Beertown East Gwillimbury, on the northern border of Newmarket, is officially opening Saturday, April 8 with a ribbon cutting.
The new eatery is the Charcoal Group’s 10th Beertown Public House, offering what it calls "a craft beer dining revolution that relies on great hospitality and mouth-watering food, paired with the best local craft beer."
A $4-million renovation of what was once a Buffalo Wild Wings at 18287 Yonge St. transformed the space, according to a news release.
At a private event at the end of March celebrating the new venue, Beertown and Charcoal Group raise $10,320 for Blue Door, the largest emergency housing provider in York Region for kids, youth, adults, and family at risk of homelessness.
“I’m so proud of how far everyone on our team has come from those working on the construction plans, to our training staff, to new team members, they are all making the vision of a successful Beertown launch come together,” said Jody Palubiski, partner, Charcoal Group, in the release.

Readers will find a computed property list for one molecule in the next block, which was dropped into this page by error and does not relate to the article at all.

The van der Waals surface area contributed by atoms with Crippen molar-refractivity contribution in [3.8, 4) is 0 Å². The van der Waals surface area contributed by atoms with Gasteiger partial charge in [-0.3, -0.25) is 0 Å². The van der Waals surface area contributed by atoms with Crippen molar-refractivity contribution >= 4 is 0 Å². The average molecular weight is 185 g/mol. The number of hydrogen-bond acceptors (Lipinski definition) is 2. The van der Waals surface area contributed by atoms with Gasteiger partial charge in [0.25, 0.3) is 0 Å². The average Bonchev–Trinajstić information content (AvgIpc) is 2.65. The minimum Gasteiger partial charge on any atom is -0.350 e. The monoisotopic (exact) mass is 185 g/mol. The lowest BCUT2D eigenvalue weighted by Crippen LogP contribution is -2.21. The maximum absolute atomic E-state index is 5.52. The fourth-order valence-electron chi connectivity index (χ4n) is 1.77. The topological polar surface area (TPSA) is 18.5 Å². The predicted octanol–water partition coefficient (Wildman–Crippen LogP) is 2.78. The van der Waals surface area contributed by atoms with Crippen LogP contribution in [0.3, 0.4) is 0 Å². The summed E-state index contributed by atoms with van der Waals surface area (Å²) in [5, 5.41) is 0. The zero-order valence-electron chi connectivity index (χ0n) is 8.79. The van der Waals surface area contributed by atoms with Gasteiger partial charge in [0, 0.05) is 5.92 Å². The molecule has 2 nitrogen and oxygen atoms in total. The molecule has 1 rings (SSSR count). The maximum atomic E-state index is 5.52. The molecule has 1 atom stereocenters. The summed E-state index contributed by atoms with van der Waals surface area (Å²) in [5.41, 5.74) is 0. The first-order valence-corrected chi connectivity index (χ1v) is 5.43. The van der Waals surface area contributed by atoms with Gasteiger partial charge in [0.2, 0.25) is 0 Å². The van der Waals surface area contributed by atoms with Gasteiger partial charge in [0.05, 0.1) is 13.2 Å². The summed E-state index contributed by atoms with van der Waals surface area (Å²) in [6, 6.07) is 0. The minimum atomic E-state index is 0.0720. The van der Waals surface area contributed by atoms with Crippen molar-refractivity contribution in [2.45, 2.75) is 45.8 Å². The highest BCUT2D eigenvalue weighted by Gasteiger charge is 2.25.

“Helping out in the community is not something new to Charcoal Group. We value the members of each community we’re in. They choose us to celebrate for birthdays, anniversaries, and other special occasions or even just a Friday night out – and we like to show our appreciation to them by giving back.”
The restaurant features an overall interior square footage of 6,275, with a capacity total of 330, seating 230 guests inside and 100 guests outdoors.
In large groups or small, guests can enjoy an extensive craft beer list, non-alcoholic, cocktail and wine selection.
The drink menu will also feature craft options from their signature Collaboration Nation offerings where they work with craft brewers to create bespoke brews.
A perfect and highly acclaimed example is Lone Tree West Coast IPA, which was created by the Beertown team with Sawdust City and Third Moon Brewing Co., and two regular Beertown guests.
Beertown — with its durable "modern beer bar" concept was born out of many "research trips" to the N.Y.C. boroughs of Manhattan and Brooklyn just after the 2009 recession.